Galadriel believes that Halbrand is more than he claims, and we agree with her. The point of discussion is whether he is a positive force, as she reckons him to be, or if he is the evil one whom she is searching for. Halbrand could very well be Sauron himself, or maybe the makers just want us to believe in that fact so that we cannot ascertain their next move. A lot of characters in “The Rings of Power” are non-canonical, i.e., they were not created by J.R.R. Tolkien. So, even if we refer to the literary works of the author, we won’t be able to get a clear picture. The assumptions we are making is due to the many hints that we get in the course of the 3rd Episode of “The Rings of Power.” Firstly, as soon as Halbrand enters Numenor, he sees a blacksmith’s workshop, and it seems that his eyes are glued to it. Later, he meets the owner of that same workshop and asks him to give him work. He said that he was ready to work at any menial wage, and he would do it with proficiency. Now we realize that Halbrand was a very good craftsman, as he had the confidence that he would be able to make anything that the blacksmith asked him to. But the blacksmith told him that he needed the guild crest, a silver badge, for forging steel in Numenor. He goes to a bar and tries to hide his intention to steal the guild from a worker of Numenor. He is not able to do that, and the workers find that he was trying to steal it from them. Surprisingly, Halbrand had the strength and the might to overpower a group of 5 to 6 people. We realize that he was not an ordinary man. At first, Halbrand looked like a feeble individual, but when the time came, we realized that he possessed certain combat skills that were unmatched. So, either he was the heir to the King of the Southern Lands, as said by Galadriel, or maybe he was Sauron himself. Sauron was taught the craft of smithing by Aule. He was an excellent craftsman and far superior to anybody else who existed in that realm. The way Halbrand was acting, forced us to presume that he might have had some link to Sauron. Later, in Episode 3 of “The Rings of Power,” we see that Halbrand does not tell Galadriel what exactly had happened when he had gone to ask for work in Numenor. Maybe he was a humble man who kept his private affairs to himself in general. But there was a possibility that he didn’t want Galadriel to know that he wanted a job at the blacksmiths.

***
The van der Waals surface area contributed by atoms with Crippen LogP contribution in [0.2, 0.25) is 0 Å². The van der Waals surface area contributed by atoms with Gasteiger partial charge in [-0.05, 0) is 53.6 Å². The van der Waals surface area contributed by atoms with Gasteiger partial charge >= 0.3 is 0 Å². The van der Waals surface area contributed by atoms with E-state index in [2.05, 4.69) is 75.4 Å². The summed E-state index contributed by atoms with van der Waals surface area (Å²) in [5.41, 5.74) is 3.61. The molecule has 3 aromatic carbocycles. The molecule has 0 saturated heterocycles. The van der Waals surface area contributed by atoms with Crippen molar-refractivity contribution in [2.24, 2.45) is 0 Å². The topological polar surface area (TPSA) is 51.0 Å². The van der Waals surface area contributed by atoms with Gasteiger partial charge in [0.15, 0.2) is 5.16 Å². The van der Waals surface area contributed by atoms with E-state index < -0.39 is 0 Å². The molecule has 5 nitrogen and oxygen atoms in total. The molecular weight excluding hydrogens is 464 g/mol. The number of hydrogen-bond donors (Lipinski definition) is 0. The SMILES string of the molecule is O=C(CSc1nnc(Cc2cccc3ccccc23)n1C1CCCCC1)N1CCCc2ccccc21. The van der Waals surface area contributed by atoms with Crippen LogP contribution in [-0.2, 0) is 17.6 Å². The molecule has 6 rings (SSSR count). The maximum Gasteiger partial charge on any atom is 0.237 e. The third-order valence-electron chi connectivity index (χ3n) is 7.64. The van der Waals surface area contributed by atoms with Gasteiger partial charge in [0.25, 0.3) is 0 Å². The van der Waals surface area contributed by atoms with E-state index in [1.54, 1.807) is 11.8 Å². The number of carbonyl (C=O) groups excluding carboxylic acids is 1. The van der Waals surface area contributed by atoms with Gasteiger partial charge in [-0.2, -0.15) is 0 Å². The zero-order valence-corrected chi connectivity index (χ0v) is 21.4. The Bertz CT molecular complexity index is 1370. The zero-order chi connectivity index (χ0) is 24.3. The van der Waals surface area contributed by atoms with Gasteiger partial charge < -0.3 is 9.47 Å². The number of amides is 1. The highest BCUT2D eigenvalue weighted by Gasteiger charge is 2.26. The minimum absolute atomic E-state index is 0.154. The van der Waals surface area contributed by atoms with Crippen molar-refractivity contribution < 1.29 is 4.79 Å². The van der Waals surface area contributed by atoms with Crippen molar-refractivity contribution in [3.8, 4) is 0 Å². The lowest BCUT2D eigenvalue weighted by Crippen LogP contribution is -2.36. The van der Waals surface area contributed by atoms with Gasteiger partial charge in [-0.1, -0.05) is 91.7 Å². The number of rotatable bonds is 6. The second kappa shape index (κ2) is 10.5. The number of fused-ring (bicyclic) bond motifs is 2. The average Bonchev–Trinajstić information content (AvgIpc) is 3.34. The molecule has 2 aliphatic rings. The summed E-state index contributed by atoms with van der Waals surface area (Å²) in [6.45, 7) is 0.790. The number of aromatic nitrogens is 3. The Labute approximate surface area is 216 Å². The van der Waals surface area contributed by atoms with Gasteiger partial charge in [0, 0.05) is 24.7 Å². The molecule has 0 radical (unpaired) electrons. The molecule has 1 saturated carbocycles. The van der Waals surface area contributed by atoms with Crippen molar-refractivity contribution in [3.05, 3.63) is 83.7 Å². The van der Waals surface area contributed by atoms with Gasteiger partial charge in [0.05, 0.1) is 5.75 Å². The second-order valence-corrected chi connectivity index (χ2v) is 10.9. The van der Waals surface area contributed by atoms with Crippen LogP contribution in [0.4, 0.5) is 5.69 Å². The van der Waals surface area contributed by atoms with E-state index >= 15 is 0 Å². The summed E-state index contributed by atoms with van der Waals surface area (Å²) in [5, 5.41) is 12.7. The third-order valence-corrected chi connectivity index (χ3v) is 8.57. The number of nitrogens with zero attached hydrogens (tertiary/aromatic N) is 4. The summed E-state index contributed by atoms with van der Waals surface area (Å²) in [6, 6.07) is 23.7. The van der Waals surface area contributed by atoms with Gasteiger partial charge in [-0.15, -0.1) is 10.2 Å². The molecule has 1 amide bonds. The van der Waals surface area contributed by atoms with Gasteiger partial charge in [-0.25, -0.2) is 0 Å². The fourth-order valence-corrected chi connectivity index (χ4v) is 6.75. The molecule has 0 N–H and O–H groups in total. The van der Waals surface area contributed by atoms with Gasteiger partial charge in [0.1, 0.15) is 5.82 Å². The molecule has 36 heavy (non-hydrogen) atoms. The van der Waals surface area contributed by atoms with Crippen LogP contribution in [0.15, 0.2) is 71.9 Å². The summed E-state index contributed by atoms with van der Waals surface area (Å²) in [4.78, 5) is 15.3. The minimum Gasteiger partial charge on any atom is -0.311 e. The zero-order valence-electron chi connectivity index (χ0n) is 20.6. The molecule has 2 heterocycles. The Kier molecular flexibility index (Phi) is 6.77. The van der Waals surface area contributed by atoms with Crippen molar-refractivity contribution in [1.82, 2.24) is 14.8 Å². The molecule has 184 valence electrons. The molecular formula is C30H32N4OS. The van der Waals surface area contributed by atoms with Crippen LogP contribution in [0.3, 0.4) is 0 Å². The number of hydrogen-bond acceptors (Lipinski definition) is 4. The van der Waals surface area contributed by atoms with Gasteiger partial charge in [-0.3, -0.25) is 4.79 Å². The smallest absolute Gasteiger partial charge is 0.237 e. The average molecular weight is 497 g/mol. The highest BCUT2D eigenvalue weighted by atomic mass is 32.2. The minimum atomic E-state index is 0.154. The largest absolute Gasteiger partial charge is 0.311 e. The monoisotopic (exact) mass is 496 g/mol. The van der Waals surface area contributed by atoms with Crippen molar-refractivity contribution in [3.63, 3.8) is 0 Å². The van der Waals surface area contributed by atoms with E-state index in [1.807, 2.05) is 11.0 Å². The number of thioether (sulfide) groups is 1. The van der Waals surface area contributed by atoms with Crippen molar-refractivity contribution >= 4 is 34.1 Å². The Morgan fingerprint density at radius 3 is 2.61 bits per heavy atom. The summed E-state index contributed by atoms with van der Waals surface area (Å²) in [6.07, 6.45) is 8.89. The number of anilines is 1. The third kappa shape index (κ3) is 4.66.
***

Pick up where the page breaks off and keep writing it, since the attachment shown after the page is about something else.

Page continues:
Sauron was a spiritual being who could take the shape and form of other people. Sauron wanted to influence the minds and hearts of men and achieve his own goals quicker. Now the biggest question is that if Halbrand was actually Sauron, then why did he save Galadriel, who was an Elf, and who wanted to wage war against him? In the accounts of J.R.R. Tolkien, it was said that though Sauron knew that the men were easier to sway, he wanted the Elves to be his slaves and adhere to his commands, as they were far more powerful than the dwellers of the Southlands. Episode 3 of “The Rings of Power” is like a pendulum, where for a moment, you think that Halbrand might be Sauron, and the very next moment, you are made to believe that he might be a nobleman, or an heir to the King who once united the Southlands. In the court of Queen Regent Miriel, we see that Halbrand knows how to diplomatically play around, to turn things in his favor, just like Sauron. He convinced Queen Regent and Chancellor Ar-Pharazon, to give them three days, so that even they could think about their offer, of proving Galadriel a safe passage through the seas. All these manipulative traits and characteristics make us feel that Halbrand might be Sauron. Halbrand knew how to play with words. He knew how to convince people, how to influence them and how to dominate them. But the conviction of Galadriel at the end of Episode 3 deters our assumptions. Elves are intuitive in nature, and they are able to perceive threats from afar. So why wasn’t she able to recognize him? It is still a mystery. Maybe Sauron was an excellent shapeshifter, and he didn’t leave any kind of trail that might lead the others to his real identity.